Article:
We often say that a good prediction market question will eventually have a "knowable" answer, which is to say that, one day, you need to know whether the answer to the question was right or wrong. Fairly frequently people want to ask questions like "Which of these ideas is the best?" Unfortunately, this type of question would be a poor fit for a prediction market (though it may be a good fit for other, non-prediction market approaches that we can support), since the answer(s) will be opinions with no right or wrong answer. A good heuristic for good prediction market questions is whether or not you could make a bet with a friend about the answer to the question. If you can bet on it, it's likely a good prediction market question.
When the day comes that we know the correct answer to a question, we can now "resolve" the question. Resolving a question is also known as judging the question. Imagine we ask the question, "Which team will win the Super Bowl in 2018?" and each of the NFL teams is a stock in the market. Participants trade in the market all season long and we end up with a Bears-Bengals Super Bowl. For all teams besides the Bears and Bengals, we can resolve them as incorrect, since we definitively know that they will not win the Super Bowl. For each of those teams, the "correctness" was known the moment that they were eliminated from the playoffs (or from playoff contention).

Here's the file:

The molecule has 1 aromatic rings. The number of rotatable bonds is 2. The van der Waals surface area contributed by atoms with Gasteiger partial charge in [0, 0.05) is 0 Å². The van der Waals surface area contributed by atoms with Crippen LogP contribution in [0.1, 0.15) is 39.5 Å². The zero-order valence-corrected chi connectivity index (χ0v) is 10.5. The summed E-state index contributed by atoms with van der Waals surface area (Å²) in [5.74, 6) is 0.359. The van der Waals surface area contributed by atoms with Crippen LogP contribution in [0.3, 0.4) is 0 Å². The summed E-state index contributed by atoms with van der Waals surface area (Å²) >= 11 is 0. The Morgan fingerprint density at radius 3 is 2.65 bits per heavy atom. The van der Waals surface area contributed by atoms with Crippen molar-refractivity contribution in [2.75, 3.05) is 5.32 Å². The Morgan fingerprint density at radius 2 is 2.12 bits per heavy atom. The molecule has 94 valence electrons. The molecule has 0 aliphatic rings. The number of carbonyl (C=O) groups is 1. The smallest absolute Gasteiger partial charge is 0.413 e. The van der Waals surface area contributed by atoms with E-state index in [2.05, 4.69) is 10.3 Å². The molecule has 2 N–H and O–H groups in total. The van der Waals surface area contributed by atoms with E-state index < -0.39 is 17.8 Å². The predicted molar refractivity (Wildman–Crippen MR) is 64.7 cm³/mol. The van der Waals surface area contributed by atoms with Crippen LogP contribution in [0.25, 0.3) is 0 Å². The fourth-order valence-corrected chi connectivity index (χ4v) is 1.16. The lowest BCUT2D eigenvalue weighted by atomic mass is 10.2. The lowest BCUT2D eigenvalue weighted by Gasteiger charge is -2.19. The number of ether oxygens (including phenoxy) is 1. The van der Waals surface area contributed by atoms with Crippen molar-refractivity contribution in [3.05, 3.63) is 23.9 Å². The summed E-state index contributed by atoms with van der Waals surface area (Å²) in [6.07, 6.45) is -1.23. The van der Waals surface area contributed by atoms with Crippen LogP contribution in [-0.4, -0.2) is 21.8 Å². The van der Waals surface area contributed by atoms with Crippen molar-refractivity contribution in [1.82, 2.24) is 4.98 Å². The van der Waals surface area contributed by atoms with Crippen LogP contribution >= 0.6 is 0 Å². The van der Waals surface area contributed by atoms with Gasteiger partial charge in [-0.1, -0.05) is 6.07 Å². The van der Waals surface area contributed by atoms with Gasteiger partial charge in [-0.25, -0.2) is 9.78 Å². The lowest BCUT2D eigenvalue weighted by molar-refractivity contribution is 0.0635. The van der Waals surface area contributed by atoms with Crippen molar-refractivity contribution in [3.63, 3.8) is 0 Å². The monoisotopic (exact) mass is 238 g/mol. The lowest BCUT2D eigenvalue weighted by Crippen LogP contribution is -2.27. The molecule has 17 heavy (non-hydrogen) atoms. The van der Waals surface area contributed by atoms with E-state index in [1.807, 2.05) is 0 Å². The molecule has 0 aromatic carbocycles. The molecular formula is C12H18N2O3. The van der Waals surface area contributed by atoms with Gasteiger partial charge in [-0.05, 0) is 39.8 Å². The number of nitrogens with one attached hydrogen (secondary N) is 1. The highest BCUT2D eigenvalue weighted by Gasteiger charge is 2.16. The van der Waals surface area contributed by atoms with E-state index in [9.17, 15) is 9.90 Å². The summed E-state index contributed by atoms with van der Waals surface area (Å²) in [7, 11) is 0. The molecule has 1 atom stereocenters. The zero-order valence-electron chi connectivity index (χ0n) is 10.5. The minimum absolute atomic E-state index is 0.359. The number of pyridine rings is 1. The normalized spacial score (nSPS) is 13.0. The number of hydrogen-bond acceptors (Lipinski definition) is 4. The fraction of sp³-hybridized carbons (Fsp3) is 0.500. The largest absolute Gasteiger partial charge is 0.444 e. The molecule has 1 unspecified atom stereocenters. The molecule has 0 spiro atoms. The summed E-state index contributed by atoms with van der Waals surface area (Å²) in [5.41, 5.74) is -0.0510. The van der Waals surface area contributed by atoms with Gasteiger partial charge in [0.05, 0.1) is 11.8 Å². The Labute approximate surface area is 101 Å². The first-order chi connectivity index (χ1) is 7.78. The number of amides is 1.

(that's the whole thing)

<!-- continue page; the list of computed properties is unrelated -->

Say the game ends February 4 at 9:28pm. We would say that the "correctness" of the Bears and Bengals was known February 4, 9:28pm. Let's assume the Bears win. We would then resolve the Bears as correct and the Bengals as incorrect. In a prediction market platform like Cultivate Forecasts, the platform will automatically resolve all other remaining answers when you mark an answer as correct (since if one answer is correct, then de facto all the other remaining ones are incorrect).
Once an answer is resolved as correct, then the platform can pay out winnings, similar to a sports book. In a prediction market, users who placed trades in the market will hold shares of the stocks (for more information about prediction markets, trades, and stocks, check out our prediction markets intro). Shares of the correct answer are worth $100/share, while shares of any incorrect answer are worth $0/share.
Returning to our Super Bowl example, let's say you bought 10 shares of the Bears early in the season for $5/share. You held onto those shares all season long, and now they've won the Super Bowl. You are then paid $100/share for each of your ten shares, meaning your payout is $1000. Since you bought the 10 shares at $5/share, you only spent $50 to acquire those shares, netting you a $950 profit.
Market resolution is typically performed by an administrator of the platform, rather than any participants. Some platforms, including Cultivate Forecasts, support participant-suggested resolutions (which must be approved by an administrator). Once we've designated the correct answer and paid all participants their winnings, we consider the market "resolved."